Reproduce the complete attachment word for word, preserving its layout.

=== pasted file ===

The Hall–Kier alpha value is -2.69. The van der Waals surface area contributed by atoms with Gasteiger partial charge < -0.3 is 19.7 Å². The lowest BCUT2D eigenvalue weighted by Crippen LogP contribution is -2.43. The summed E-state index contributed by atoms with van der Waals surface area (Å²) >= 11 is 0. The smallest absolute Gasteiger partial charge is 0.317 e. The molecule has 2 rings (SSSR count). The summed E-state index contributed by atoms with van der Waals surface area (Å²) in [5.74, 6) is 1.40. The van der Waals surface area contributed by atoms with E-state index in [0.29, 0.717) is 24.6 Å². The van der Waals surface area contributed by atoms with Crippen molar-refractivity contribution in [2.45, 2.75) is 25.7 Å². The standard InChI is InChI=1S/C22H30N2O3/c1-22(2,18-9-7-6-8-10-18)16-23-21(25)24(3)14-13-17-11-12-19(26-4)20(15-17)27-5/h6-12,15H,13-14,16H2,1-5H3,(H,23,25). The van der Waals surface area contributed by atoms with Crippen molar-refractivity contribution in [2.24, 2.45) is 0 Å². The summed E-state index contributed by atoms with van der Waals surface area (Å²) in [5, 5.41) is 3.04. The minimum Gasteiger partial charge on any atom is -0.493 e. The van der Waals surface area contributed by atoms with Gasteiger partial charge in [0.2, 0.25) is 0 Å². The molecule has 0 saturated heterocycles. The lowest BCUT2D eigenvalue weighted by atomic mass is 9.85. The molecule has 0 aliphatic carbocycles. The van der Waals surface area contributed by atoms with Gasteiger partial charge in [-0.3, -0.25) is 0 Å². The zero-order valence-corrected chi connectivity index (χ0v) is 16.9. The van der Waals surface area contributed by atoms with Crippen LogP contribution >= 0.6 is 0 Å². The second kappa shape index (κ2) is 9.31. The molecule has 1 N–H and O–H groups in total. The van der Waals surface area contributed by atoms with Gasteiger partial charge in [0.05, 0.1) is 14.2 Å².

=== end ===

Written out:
The Hall–Kier alpha value is -2.69. The van der Waals surface area contributed by atoms with Gasteiger partial charge < -0.3 is 19.7 Å². The lowest BCUT2D eigenvalue weighted by Crippen LogP contribution is -2.43. The summed E-state index contributed by atoms with van der Waals surface area (Å²) >= 11 is 0. The smallest absolute Gasteiger partial charge is 0.317 e. The molecule has 2 rings (SSSR count). The summed E-state index contributed by atoms with van der Waals surface area (Å²) in [5.74, 6) is 1.40. The van der Waals surface area contributed by atoms with E-state index in [0.29, 0.717) is 24.6 Å². The van der Waals surface area contributed by atoms with Crippen molar-refractivity contribution in [2.45, 2.75) is 25.7 Å². The standard InChI is InChI=1S/C22H30N2O3/c1-22(2,18-9-7-6-8-10-18)16-23-21(25)24(3)14-13-17-11-12-19(26-4)20(15-17)27-5/h6-12,15H,13-14,16H2,1-5H3,(H,23,25). The van der Waals surface area contributed by atoms with Crippen molar-refractivity contribution in [2.24, 2.45) is 0 Å². The summed E-state index contributed by atoms with van der Waals surface area (Å²) in [5, 5.41) is 3.04. The minimum Gasteiger partial charge on any atom is -0.493 e. The van der Waals surface area contributed by atoms with Gasteiger partial charge in [0.2, 0.25) is 0 Å². The molecule has 0 saturated heterocycles. The lowest BCUT2D eigenvalue weighted by atomic mass is 9.85. The molecule has 0 aliphatic carbocycles. The van der Waals surface area contributed by atoms with Gasteiger partial charge in [-0.3, -0.25) is 0 Å². The zero-order valence-corrected chi connectivity index (χ0v) is 16.9. The van der Waals surface area contributed by atoms with Crippen LogP contribution >= 0.6 is 0 Å². The second kappa shape index (κ2) is 9.31. The molecule has 1 N–H and O–H groups in total. The van der Waals surface area contributed by atoms with Gasteiger partial charge in [0.05, 0.1) is 14.2 Å².